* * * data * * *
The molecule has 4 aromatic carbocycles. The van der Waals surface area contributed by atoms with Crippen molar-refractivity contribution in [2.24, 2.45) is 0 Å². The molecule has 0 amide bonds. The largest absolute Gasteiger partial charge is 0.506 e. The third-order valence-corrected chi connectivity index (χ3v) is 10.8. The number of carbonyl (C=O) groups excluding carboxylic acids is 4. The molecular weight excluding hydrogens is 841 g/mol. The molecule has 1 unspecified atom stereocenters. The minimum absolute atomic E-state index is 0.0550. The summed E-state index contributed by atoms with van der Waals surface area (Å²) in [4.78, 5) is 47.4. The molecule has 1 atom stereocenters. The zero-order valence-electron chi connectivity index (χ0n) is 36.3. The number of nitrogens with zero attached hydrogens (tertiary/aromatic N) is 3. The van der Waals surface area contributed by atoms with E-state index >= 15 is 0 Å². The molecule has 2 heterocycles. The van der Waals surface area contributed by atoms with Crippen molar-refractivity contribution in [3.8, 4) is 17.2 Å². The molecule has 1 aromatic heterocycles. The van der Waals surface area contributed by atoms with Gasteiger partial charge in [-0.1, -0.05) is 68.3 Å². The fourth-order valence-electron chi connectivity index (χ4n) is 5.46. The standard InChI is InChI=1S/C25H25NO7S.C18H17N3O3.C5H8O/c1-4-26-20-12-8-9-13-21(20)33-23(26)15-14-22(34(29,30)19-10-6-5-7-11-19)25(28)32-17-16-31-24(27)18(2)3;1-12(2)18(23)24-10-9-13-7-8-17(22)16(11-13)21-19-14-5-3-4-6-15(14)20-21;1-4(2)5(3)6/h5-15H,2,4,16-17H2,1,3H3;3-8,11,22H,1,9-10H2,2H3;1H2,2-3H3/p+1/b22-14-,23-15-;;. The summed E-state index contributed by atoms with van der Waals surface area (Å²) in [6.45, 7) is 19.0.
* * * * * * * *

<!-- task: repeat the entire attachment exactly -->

The molecule has 4 aromatic carbocycles. The van der Waals surface area contributed by atoms with Crippen molar-refractivity contribution in [2.24, 2.45) is 0 Å². The molecule has 0 amide bonds. The largest absolute Gasteiger partial charge is 0.506 e. The third-order valence-corrected chi connectivity index (χ3v) is 10.8. The number of carbonyl (C=O) groups excluding carboxylic acids is 4. The molecular weight excluding hydrogens is 841 g/mol. The molecule has 1 unspecified atom stereocenters. The minimum absolute atomic E-state index is 0.0550. The summed E-state index contributed by atoms with van der Waals surface area (Å²) in [4.78, 5) is 47.4. The molecule has 1 atom stereocenters. The zero-order valence-electron chi connectivity index (χ0n) is 36.3. The number of nitrogens with zero attached hydrogens (tertiary/aromatic N) is 3. The van der Waals surface area contributed by atoms with E-state index >= 15 is 0 Å². The molecule has 2 heterocycles. The van der Waals surface area contributed by atoms with Crippen molar-refractivity contribution in [3.8, 4) is 17.2 Å². The molecule has 1 aromatic heterocycles. The van der Waals surface area contributed by atoms with Gasteiger partial charge in [-0.1, -0.05) is 68.3 Å². The fourth-order valence-electron chi connectivity index (χ4n) is 5.46. The standard InChI is InChI=1S/C25H25NO7S.C18H17N3O3.C5H8O/c1-4-26-20-12-8-9-13-21(20)33-23(26)15-14-22(34(29,30)19-10-6-5-7-11-19)25(28)32-17-16-31-24(27)18(2)3;1-12(2)18(23)24-10-9-13-7-8-17(22)16(11-13)21-19-14-5-3-4-6-15(14)20-21;1-4(2)5(3)6/h5-15H,2,4,16-17H2,1,3H3;3-8,11,22H,1,9-10H2,2H3;1H2,2-3H3/p+1/b22-14-,23-15-;;. The summed E-state index contributed by atoms with van der Waals surface area (Å²) in [6.45, 7) is 19.0.